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Oh yeah, that's another obscure bug. Haven't bothered reporting it because next to "your city self destructs", it just seems kind of pointless.

Fastest way to test and confirm this is with service buildings. Put any stretch of highway between your residential and a service building like a subway train depot or cargo hub (without public transit), and watch it struggle to pick up enough employees. Add a 5 km pedestrian path? Presto, instantly full. Change them to a road instead? Same thing.
 
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Hm, no, too good to be true for me. It actually turns out that I do already have roads, for example in these two cases:

2024-02-12 19_12_54-Cities_ Skylines II.png



2024-02-12 19_13_38-Cities_ Skylines II.png



Still, no educated employees. But maybe for me it's a different (additional) issue.
I would recommend that you raise it as a bug, in any case.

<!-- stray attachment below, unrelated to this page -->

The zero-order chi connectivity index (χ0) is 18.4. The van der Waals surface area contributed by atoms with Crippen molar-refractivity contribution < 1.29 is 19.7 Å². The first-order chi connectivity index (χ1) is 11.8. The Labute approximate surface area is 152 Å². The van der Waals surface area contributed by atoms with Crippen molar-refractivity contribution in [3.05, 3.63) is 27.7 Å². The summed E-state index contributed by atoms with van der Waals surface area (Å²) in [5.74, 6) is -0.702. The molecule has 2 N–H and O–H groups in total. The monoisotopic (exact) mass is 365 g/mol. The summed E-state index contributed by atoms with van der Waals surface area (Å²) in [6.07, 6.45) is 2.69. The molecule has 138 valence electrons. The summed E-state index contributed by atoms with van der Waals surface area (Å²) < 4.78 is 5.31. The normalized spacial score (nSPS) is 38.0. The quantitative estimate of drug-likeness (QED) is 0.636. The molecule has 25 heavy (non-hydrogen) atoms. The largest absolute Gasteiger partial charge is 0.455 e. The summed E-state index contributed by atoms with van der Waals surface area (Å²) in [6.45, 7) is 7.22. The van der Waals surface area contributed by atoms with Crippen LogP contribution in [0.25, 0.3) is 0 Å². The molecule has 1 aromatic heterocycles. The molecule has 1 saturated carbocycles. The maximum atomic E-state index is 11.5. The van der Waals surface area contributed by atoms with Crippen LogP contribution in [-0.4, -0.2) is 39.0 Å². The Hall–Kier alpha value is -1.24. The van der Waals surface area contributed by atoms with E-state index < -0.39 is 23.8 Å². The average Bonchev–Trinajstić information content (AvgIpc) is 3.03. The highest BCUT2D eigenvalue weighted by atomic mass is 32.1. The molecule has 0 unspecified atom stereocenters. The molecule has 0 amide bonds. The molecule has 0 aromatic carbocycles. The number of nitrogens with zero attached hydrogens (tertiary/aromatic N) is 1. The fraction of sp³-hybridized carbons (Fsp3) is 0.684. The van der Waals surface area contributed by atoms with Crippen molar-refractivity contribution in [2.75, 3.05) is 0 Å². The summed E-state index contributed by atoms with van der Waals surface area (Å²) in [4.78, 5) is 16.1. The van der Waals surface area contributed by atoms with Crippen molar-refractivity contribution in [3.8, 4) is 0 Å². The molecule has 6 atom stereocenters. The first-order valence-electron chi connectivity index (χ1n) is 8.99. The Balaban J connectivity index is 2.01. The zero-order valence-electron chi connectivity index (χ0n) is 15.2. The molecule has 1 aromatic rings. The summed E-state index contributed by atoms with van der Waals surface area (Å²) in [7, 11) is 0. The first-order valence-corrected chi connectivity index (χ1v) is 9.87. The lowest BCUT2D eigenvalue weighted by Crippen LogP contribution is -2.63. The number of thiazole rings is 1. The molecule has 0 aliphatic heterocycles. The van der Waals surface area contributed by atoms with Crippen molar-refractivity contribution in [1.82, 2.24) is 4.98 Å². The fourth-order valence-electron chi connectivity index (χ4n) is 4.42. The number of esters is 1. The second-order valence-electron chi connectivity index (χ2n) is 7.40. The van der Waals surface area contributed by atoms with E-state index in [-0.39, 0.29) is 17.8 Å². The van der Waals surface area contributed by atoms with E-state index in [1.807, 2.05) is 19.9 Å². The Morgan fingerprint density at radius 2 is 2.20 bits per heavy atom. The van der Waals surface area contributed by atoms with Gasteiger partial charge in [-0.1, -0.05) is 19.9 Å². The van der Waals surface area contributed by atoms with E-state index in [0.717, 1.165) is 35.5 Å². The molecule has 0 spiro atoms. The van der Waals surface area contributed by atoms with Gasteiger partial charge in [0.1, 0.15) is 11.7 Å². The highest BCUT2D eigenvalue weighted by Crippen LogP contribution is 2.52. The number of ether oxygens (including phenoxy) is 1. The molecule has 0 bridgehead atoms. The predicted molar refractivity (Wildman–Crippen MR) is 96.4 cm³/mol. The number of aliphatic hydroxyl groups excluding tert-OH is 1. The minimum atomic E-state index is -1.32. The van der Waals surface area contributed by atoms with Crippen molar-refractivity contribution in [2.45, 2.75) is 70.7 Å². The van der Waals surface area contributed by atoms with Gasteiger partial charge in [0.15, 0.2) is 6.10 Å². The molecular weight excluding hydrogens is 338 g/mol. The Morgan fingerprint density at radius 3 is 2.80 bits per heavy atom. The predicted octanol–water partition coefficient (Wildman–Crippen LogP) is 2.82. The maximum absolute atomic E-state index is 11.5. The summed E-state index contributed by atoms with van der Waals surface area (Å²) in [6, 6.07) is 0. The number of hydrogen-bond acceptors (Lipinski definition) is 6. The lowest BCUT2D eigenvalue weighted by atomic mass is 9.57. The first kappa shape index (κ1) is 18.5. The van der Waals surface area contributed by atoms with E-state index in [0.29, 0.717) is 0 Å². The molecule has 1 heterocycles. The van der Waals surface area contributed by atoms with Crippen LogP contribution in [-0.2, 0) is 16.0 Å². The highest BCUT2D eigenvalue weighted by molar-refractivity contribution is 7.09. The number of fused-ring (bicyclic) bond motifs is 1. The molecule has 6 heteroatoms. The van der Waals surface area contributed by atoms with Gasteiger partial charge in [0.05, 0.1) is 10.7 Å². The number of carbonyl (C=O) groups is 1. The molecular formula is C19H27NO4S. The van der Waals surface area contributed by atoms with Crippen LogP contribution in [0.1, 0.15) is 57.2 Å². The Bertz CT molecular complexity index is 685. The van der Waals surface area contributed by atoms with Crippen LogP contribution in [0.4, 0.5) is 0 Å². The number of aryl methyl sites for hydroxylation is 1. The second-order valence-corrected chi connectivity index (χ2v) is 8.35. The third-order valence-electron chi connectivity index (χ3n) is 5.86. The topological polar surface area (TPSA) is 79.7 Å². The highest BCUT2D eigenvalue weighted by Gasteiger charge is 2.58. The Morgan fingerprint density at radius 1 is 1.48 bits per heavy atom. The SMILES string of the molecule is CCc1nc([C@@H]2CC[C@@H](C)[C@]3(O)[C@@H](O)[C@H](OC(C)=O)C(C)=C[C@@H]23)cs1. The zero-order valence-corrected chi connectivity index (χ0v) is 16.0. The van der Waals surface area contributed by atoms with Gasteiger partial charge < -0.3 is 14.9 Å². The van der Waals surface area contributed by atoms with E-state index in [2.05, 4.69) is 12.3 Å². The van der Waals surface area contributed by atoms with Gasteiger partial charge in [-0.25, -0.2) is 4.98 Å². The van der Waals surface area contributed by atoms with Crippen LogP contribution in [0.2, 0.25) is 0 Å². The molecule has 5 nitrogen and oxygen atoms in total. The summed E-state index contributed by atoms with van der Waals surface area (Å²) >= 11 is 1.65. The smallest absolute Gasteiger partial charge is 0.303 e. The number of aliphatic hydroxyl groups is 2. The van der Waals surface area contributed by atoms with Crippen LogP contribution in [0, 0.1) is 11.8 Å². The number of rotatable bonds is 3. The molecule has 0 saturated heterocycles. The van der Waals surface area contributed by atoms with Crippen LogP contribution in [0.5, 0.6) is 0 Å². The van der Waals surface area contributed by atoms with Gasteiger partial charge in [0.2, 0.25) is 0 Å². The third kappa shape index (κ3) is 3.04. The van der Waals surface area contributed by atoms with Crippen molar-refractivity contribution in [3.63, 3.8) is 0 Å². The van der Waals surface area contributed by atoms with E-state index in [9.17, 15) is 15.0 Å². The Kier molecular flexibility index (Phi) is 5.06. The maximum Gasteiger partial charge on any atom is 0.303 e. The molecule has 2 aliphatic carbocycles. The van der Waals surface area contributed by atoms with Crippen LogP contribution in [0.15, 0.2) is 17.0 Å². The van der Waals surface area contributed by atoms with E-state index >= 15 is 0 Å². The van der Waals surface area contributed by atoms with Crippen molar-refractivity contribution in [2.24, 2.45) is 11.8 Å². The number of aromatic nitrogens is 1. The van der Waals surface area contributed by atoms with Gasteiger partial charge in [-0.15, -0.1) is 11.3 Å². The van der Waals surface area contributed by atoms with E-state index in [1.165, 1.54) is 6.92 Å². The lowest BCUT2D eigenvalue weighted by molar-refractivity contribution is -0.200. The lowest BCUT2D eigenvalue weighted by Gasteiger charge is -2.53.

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I wonder if it’s more they don’t own cars so they can’t walk to work with a highway. But when you make a road with sidewalks they can walk there. Have you tried with mass transit going to it with a highway?
 
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I wonder if it’s more they don’t own cars so they can’t walk to work with a highway. But when you make a road with sidewalks they can walk there. Have you tried with mass transit going to it with a highway?
I just spent in my city. @gpaolo79
I put a transport line and the problem of missing workers is over.
 
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What I wound up doing, since I had to convert these from highways to regular roads, was just redesign the whole area by extending my tram loops into the resource extractors. I didn't start off this way because I had no idea that my simple choice to have it be connected by a highway seemed reasonable at the time, and other attempts I'd made - like dropping small parking lots near every business - didn't do anything either.